The latest report out of Chicago is more of the same and one that law enforcement must begin to address.
Despite massive drops in stop and frisks by the Chicago Police Department, African Americans are being stopped at a 71% rate while they only make up one-third of the population in the city.
The ACLU, as they have done in other cities, have said that the stops unfairly target minorities.
On the surface, that may seem like a sound argument but there is some important data that always seems to be missing in these continued allegations of police racism.
The race of crime victims and the race of the suspects is always oddly missing.
Police work doesn’t happen in a vacuum of random activities. No one with common sense, considering the politics and pressure in Chicago, would believe that Chicago cops get out of bed in the morning and simply decide that they are going to make two-thirds of their stops against African Americans.
What happens is police officers across this country and in Chicago are assigned areas of high crime and they go to where victims of crime call them. It is within those neighborhoods that stops, frisks and arrests are inevitably made.
So with that said, what do the victims and suspects look like in Chicago, which would be where the cops would be trying to reduce crime?
Well, we do not know all of the data because unlike the Milwaukee Police Department, the Chicago Police Department has not released the data but there is an external source where we can get a partial picture.
In 2016, it was reported that someone was shot in Chicago every 2 hours and someone was murdered every 11 hours to the tune of 804 homicides and 4379 shot.
The homicide victims were 78% black and out of those arrested, 75% were black. We also know that in the vast majority of violent crimes, typically the race of the victim and offender are identical. Well isn’t that an inconvenient truth that we rarely hear?
What would happen if we knew the racial data on all violent crime in Chicago? Would it give us a clear picture of where cops are deployed and where ultimately they are making stops?
If you knew that African Americans made up two-thirds of the violent crime in a particular city, would it make sense that law enforcement would be engaged with that same population at a similar rate?
Of course this would give one a clearer picture. Unless you are a group that never wants to speak about crime victims or the huge disparity that some minority groups commit violent crime.
If all of the data was out, there will be no story of racist cops. The story may actually be what needs to be done to reduce violence and in particular that hyper-victimization of African Americans in many of our cities.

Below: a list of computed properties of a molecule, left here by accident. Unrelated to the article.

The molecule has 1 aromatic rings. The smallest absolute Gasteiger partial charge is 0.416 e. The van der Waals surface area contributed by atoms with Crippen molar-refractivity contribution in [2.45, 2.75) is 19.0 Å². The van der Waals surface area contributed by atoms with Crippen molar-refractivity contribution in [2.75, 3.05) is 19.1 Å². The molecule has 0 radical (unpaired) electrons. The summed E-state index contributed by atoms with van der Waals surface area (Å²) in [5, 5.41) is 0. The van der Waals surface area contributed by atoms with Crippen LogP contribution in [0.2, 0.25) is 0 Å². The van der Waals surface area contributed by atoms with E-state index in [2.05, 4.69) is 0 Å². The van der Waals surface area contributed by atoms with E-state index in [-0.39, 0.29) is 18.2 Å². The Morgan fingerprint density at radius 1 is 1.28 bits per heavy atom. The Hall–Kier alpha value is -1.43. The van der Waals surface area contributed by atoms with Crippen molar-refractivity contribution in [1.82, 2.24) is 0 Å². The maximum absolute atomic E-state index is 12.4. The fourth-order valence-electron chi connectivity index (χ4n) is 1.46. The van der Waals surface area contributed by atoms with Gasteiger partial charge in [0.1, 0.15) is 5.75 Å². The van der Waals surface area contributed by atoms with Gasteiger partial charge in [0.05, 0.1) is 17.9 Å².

At the end of the day, it will be those victims that get ignored by all of the loud voices screaming racism. Thankfully there still will be cops that are there to help and go into those neighborhoods to help crime victims despite the yells of racism as they put their life on the line to stop violence.
I am a huge believer in data but too many want to only release or talk about the data that helps them with their biased narrative that cops are racists. Agencies should follow the model that Milwaukee Police Chief Ed Flynn has routinely done and release all the data including the race of suspects and victims.
Most will not do this as they will be scared of being called the worst thing anyone can be called…..a racist. Unfortunately, out of this fear, we are enabling some to call our organizations racist and diminish the fine work our men and women behind the badge are doing for their communities.
Just like Chief Flynn said a few weeks ago, “no one that lives where shootings are happening ask for less policing.” It certainly makes you wonder whose side some of these so called “police reform” groups are actually on.
Travis Yates is a writer and editor at Law Officer. An ILEETA Trainer of the Year, his Seminars in Risk Management & Officer Safety have been taught across the United States & Canada. Major Yates is a current Doctoral Student in Strategic Leadership and is a graduate of the FBI National Academy. He is the Director of Training for Law Officer (www.lawofficer.com) and the Founder of the Courageous Leadership Institute (www.courageousleader.org), providing leadership consulting and training to law enforcement around the world.